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Tuesday, 15 July 2014 04:46

Iranian Notables, Sources of Global Honor (8)

Previously, we spoke of the geographical and cultural territories of Iran and mentioned a rise in the cultural influence of Iran, after Iranians converted to the sacred religion of Islam. We also referred to the spread of Farsi language across the world in those days. Now, we will speak of terms of spread of Farsi language in the world, and the global status, influence, and realm of Farsi language.

 

Language is one of the main and fateful elements of any culture. Given that language is the most important means for transference of a culture from one generation to another generation, it plays a vital and decisive role in continuation of culture.  The developments in language reflect bitter and sweet experiences, which a community has witnessed. Hence, study of developments in language is one of the ways of assessment of reactions of each community within the framework of its social relations.

Farsi language, more than any other cultural element, reflects the unique and prominent feature of Iranian culture, which is flexibility, coupled with maintenance of identity. Farsi language, alike the Iranian community, has gone through developments in thousands of years to be able to continue its existence in the face of variable conditions. It is for this reason that the current Farsi language has maintained its original identity and nature, despite all the developments that have transpired in the history of Iranian culture. Farsi language, in relation to its terms and structure, has been relatively influenced by all historical periods of time and different cultures, which Iranians have become familiar with. However, Farsi language has not lost its original identity.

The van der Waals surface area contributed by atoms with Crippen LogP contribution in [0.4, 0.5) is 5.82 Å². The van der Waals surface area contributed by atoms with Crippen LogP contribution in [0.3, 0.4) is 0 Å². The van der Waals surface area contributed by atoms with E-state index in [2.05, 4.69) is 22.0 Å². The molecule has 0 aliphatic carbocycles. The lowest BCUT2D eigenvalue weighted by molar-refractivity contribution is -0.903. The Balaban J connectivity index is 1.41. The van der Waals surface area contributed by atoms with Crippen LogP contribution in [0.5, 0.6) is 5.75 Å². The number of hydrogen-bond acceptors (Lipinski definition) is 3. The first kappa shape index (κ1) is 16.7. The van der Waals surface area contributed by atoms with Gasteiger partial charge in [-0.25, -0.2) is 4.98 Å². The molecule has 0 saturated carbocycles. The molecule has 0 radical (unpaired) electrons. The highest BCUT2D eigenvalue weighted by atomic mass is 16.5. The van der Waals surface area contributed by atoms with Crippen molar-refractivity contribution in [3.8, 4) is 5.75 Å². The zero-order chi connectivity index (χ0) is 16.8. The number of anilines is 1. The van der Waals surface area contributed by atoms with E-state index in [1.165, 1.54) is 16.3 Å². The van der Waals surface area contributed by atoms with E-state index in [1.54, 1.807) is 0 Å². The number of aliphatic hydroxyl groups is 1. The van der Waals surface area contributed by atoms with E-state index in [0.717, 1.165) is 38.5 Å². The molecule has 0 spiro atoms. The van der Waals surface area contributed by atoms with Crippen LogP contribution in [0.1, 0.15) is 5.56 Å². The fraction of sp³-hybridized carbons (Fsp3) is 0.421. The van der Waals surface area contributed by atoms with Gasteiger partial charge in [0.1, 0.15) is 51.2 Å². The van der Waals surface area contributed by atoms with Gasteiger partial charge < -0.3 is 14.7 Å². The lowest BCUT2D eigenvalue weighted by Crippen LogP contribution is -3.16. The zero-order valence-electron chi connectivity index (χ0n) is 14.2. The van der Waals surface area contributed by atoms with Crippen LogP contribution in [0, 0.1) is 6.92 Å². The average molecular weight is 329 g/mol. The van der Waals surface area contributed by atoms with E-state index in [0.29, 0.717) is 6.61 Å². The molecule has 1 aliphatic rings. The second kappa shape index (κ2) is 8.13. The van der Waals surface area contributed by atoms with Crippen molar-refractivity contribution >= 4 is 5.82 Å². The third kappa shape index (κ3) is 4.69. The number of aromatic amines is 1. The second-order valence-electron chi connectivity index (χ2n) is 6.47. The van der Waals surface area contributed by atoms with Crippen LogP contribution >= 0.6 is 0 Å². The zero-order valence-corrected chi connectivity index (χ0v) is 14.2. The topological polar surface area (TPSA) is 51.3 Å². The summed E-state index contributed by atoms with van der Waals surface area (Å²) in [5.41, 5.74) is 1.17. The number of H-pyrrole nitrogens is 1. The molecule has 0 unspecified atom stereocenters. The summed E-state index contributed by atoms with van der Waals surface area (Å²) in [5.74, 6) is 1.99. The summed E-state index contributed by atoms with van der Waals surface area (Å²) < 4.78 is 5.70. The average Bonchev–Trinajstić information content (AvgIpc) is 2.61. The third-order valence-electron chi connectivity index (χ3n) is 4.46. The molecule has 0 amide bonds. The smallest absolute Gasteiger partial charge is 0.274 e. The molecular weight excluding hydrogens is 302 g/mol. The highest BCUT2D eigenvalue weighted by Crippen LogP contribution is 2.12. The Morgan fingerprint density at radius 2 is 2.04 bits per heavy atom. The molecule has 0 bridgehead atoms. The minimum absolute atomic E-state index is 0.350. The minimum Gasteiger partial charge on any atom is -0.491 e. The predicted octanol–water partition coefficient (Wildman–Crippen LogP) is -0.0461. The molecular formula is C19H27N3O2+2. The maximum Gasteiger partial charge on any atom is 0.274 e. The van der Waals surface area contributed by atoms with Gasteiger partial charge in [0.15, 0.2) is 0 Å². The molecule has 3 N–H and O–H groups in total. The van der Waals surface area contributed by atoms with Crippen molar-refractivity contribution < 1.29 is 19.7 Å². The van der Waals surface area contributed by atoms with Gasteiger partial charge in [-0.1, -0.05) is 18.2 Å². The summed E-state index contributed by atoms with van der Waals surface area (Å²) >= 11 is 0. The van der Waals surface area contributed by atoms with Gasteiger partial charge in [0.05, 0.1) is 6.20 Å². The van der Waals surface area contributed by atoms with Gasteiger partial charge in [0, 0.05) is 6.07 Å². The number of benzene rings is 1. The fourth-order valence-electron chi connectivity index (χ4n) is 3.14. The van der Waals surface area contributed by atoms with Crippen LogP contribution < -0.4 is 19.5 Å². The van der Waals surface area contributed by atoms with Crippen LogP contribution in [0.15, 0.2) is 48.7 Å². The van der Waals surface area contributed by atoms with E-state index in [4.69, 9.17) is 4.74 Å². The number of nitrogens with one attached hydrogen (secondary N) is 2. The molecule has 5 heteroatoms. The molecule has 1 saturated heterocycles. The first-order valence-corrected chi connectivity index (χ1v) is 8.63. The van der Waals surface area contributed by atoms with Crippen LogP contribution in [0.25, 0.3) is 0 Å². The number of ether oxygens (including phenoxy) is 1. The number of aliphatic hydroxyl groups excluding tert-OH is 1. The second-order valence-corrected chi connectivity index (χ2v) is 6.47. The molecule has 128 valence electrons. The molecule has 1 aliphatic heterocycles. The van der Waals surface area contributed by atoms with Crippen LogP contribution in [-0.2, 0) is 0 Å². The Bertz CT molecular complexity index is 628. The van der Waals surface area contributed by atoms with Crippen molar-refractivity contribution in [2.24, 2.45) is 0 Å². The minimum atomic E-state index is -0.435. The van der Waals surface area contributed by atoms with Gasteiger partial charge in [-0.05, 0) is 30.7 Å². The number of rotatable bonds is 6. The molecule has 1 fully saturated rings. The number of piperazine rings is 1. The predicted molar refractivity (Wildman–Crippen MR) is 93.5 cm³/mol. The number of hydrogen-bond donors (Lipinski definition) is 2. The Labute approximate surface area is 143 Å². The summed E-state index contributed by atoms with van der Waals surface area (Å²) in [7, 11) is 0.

Farsi language, like the Iranian community, has been prepared for exchanges with other cultures and languages. Throughout the course of history, Iran’s proximity with other ethnicities and different cultures has enriched the Iranian culture. Similarly, entry of terms and concepts of foreign languages to Farsi language has boosted the communicational and conceptual capacity of this language throughout the world, turning this language into a major communicational means in a large segment of the world within the Middle Ages.

Farsi language is indebted to ancestors. The history of some of its terms and words dates back to more than 3,000 years ago; and to Aryans. These terms are witness to commonalties of Indo-European ethnicities, including Iranian ethnicities, in the past. The structure of Farsi language has still maintained its Indo-European feature and has not been influenced as such by other languages it has been in touch with, throughout the course of history. Still in Farsi language and Indo-European languages, noun comes first in sentences, followed by the related verb. The structure of terms in Farsi language, alike the past, maintains an Indo-European structure.

As soon as Aryans set foot on Iran plateau, Iranian languages blended with more encompassing languages. Prior to emergence of Achaemenian Empire; the Aramaic language, which was conversed in Mesopotamia, was highly inclusive in the ancient world. Throughout the Achaemenian Empire, for the first time, the majority of languages of different ethnicities became in touch with each other and the stage was set for exchanges of languages among ethnicities.